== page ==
What We Like: Internet search trends

“Mt. St. Helens fin collapse,” “limonene legal define,” and “rescue me.”

These are some of the terms I entered in my Google search toolbar (toolbar.google.com) yesterday. It’s fun to see what other people search for, and many search engines share that information with us as a way to see patterns and trends.

Want to be the coolest person at your water cooler? Bypass watching television news shows and go straight to The Lycos 50 at http://50.lycos.com . Lycos, Inc. operates sites like http://www.Lycos.com (a search engine), http://www.Hotbot.com , http://www.Wired.com , http://www.Tripod.com , and http://www.Angelfire.com .

Every Tuesday morning, Lycos publishes the 50 most popular Internet search results. For the week ending May 20, the top five are:

1. Paris Hilton

2. Poker

3. RuneScape

4. MySpace

5. Pamela Anderson

There are all kinds of ways to parse out what’s on America’s mind. For instance, the biggest movers and shakers over that same time period are:

1. CD Labels 224%

2. Spyware 210%

3. Diamond Bracelets 191%

4. LCD TV 189%

5. Red Hat Linux 187%

That week saw the finales of the season’s television shows. ABC’s hot TV show, Grey’s Anatomy (#30), made its first-ever appearance on this week’s Lycos 50. Interestingly, while search activity indicates Web users are crazy about the show, they don’t know how to spell it, as search queries for the incorrectly spelled “Gray’s Anatomy” outnumber searches for “Grey’s Anatomy” nearly two to one.

Like high school, it’s not just important to be the cool kid of the week; holding onto that crown counts for something. Following are some of popular kids in the longevity category. According to Lycos (and this, no doubt, is reflected in Google and other search engines), they’ve been on the list every week since Lycos began keeping score in August 1999 (excerpt from Lycos):

Pamela Anderson (High: #4, Low: #28, Now at #5 and has been on for 348 weeks) — We call Pamela Anderson “the patron saint” of the Lycos 50. She’s stayed in the top 20 nearly every week despite the fact that she’s stopped making movies and TV shows and she doesn’t really appear in Playboy anymore. Still, there’s no doubt Lycos users still love to look at this prized pinup, not to mention read about her wacky love life.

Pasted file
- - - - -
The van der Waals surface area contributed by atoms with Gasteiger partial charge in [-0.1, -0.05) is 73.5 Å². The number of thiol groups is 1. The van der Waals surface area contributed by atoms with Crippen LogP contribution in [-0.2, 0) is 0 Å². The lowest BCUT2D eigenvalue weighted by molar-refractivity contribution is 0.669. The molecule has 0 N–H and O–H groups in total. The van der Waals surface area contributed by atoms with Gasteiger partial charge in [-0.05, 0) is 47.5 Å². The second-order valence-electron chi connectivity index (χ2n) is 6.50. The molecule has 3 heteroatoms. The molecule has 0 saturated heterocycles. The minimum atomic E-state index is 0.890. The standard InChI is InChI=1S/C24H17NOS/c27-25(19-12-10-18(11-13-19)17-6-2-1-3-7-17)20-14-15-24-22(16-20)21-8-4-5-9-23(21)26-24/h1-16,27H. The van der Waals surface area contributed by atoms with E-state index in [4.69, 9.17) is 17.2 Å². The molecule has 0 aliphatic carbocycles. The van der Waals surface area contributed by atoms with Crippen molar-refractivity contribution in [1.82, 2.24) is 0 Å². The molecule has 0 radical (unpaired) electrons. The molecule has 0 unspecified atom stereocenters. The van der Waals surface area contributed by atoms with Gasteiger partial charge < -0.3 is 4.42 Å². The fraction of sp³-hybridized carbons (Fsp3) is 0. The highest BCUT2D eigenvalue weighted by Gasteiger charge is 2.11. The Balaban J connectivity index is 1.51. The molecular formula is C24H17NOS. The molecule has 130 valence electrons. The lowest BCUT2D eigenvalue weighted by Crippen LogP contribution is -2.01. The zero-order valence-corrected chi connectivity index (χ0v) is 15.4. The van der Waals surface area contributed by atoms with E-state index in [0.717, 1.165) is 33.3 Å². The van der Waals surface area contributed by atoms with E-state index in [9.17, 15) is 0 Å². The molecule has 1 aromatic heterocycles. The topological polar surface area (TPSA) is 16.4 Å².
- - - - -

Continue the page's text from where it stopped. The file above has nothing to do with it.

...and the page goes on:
Dragonball (High: #1 for 25 weeks, Now #17 and has been on for 348 weeks) — We’ve spent a lot of time trying to explain Dragonball, which may be the most popular item in the history of the Lycos 50. The show is the story of intergalactic warriors who fight to gather seven “dragonballs” which, if collected together, spawn a dragon that grants your wish. It has spawned videotapes, games, comic books, toys, and a ton of other paraphernalia. It also hasn’t been out of the Top 10 since the first week of the Lycos 50.

Britney Spears (High: #1 for 4 weeks, Low: #17, Now #8 and has been on for 348 weeks) — Britney is super-popular online because she combines two trends, each of them driving search traffic. On one hand, she’s a teen pop star. On the other hand, she’s a beautiful woman whose image gets more scandalous each year. Put those two together, you have a lot of searches.

It’s also fun to look back at search data last year and see what was on the minds of searching Internet. According to the Lycos 50, we obsessed about Star Wars, Paris Hilton (still), Poker, and Lindsay Lohan. One notable who has dropped off the list since then is female auto racer, Danica Patrick. She raced the Indy 500 for the first time during Memorial Day weekend last year. She finished fourth last year, and eighth this year.

For a complete list of The Lycos 50 and for in-depth text of The Lycos 50 Daily Report, go to http://50.lycos.com .

Taking popular trends on the minds of the Internet users a step further, Google released a new product this week called Google Trends at google.com/trends. It’s a good analysis tool to helps you see how often specific search terms are being entered into the Google search engine. Google also puts markers next to major news events that are about that search query, helping to explain surges. I now have this fascinating trend tool bookmarked.